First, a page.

The Orthodoxian has an onus laid on them to travail and bring forth spiritual children. "Give me children or I die!" We are not looking to recycle people, cloning sheep in our ecclesiastical genetic engineering laboratories, that which is "born of spirit is spirit, that which is born of the flesh is flesh." The Spirit of God does not need man's counsel or direction and the sacred breath of God breathes on whom it wishes.

I think that yes, "Orthodoxians," by whom you mean Orthodox Christians collectively,
Quote
Should... be grieved at the condition of Christians outside its walls... until God pours out his blessing and a makes Jerusalem the "object of praise throughout the earth?" (Isaiah 62:7).
Christians living on the "other side", that is, the "outside" side of the Separation Wall, have a sad condition because they live under a callous military occupation directed against them, and Orthodox Christians collectively should share in their sadness according to Christianity because we, Christians collectively, are one body. Plus, in my opinion the grief shouldn't last until the city of Jerusalem becomes an object of praise, but merely until the cause for grief- the treatment of the Christians- leaves.

On the other hand, I'm not sure if Orthodox Christians collectively should
Quote
weep "between the porch and the altar" until God pours out his blessing and a makes Jerusalem the "object of praise throughout the earth?" (Isaiah 62:7).
That is, I am not sure that crying in church about our earthly sufferings and sorrows is an act that we should take, although in my mind, it is an acceptable, and maybe even healthy, reaction to feelings of sadness.



I am confused here by your words:
Quote
Or is the stronghold of Zion under seige itself by those who love it and want to see its restoration and growth? Shall the violent take the kingdom of heaven by force once again as God calls to a people of whom he says, I am sought of them that asked not for me; I am found of them that sought me not: I said, Behold me, behold me, unto a nation that was not called by my name." (Is. 65:1) Do not these workings of the Spirit still apply?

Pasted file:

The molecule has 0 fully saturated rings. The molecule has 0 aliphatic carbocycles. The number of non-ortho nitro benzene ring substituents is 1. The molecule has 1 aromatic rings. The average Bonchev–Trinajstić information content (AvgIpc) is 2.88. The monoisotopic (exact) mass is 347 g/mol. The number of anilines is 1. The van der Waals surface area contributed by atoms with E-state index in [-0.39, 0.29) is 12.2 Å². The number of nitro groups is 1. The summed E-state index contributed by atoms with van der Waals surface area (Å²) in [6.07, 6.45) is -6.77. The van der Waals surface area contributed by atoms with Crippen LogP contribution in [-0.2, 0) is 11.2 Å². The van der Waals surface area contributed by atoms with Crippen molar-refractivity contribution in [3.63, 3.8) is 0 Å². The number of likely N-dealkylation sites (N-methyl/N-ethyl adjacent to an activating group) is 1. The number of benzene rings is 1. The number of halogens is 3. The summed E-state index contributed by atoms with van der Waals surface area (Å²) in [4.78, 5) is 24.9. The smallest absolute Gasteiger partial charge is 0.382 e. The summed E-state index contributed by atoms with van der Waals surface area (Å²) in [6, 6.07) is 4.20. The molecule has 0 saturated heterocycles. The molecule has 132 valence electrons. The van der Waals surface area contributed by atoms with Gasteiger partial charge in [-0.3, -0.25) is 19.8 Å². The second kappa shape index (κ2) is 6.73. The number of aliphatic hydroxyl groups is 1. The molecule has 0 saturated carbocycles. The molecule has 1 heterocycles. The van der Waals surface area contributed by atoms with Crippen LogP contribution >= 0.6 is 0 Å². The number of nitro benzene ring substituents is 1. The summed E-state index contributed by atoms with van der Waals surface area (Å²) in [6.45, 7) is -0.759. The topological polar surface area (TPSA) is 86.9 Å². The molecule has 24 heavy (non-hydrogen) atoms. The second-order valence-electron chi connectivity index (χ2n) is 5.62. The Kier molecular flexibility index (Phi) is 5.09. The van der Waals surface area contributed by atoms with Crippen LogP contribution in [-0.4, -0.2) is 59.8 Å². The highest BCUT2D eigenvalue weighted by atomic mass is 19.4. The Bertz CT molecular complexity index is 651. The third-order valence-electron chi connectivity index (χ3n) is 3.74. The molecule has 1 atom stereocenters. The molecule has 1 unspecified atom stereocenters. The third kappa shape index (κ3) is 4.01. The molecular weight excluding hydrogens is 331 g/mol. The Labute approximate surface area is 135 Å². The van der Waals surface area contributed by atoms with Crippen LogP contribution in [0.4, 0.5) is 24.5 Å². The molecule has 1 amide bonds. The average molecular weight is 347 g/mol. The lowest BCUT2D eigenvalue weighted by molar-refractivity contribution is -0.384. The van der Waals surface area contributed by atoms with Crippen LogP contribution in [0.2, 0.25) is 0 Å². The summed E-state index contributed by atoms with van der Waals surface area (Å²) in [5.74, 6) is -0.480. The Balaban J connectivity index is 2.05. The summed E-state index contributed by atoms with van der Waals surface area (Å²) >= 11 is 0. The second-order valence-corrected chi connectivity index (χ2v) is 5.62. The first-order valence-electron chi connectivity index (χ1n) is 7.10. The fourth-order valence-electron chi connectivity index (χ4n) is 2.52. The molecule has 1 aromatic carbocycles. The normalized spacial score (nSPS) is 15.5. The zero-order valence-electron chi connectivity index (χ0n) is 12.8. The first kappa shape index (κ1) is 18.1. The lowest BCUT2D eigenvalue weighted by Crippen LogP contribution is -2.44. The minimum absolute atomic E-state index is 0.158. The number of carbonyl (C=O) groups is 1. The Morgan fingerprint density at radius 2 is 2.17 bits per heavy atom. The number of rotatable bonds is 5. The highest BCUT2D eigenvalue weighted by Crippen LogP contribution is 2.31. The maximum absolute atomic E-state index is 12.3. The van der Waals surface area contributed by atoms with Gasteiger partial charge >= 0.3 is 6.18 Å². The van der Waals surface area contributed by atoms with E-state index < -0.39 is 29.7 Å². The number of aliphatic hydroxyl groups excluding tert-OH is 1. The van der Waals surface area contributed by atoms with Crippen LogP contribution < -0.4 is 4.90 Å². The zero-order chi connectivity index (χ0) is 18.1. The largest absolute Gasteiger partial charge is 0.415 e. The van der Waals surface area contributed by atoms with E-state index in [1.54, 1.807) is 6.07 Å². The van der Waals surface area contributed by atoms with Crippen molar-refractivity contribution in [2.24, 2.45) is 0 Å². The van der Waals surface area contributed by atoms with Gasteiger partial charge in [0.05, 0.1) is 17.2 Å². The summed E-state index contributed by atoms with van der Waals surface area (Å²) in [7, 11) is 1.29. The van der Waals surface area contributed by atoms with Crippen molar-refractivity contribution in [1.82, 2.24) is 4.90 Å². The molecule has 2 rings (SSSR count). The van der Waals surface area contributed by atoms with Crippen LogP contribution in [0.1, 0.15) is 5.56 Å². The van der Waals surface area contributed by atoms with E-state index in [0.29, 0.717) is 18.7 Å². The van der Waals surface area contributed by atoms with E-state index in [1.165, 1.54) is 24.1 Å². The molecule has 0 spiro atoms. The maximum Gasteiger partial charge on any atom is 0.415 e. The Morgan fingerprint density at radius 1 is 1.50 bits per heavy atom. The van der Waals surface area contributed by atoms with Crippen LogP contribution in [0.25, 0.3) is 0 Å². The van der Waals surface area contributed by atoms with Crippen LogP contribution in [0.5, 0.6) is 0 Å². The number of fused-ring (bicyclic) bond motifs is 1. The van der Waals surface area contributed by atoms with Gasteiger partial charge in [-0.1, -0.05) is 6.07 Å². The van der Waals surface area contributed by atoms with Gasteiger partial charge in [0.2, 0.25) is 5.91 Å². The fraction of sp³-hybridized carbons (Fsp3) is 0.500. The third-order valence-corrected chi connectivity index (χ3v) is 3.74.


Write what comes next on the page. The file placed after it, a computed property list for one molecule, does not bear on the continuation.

(1) Currently there is no military siege of Jerusalem. The Israeli army conducted the last military siege there. The siege was several decades ago and was successful.
In case you have the Christians in mind when you mention "those who love it and want to see its restoration and growth": it appears that the Christian population in the city of Jerusalem is shrinking.
(2) My view of the term "the kingdom of heaven" in the New Testament isn't that it is limited to the earthly city of Jerusalem. At least, if the term did refer to a physical location, I would assume that such a mighty kingdom would extend far beyond the boundaries of the earthly city.
(3) I assume that the workings of the spirit mentioned in Isaiah 65:1 still apply, because the prophecy was meant to have a future spiritual application. It still applies in my mind that nations besides the ancient Israelites aren't the only ones who have found Israel's God today.

When you ask:
Quote
Does not the Spirit and bride still say, Come?
, I assume you mean to ask- to paraphrase-: "Doesn't the spirit and the Church still invite and lead people?" The answer would be obviously yes, because people still feel inspired to join and be led by the Church. I think here you're asking a rhetorical question, but it's ok.

Because Jerusalem is the city where our Christian faith began, and the Christians of the Holy Land who are living in diaspora miss their homeland, I think that "the present Christian diaspora"
Quote
Should... make us long and yearn for God to make, "Jerusalem a well-built city, knit together as a single unit." (Psalm 122:6).



Peace.
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PoorFoolNicholas
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« Reply #4 on: March 20, 2011, 10:29:18 PM »

You do realize that the person you are responding to has not be active in over 6 years, right? Why do you keep resurrecting these aged threads? Do you expect WeepingProphet to respond?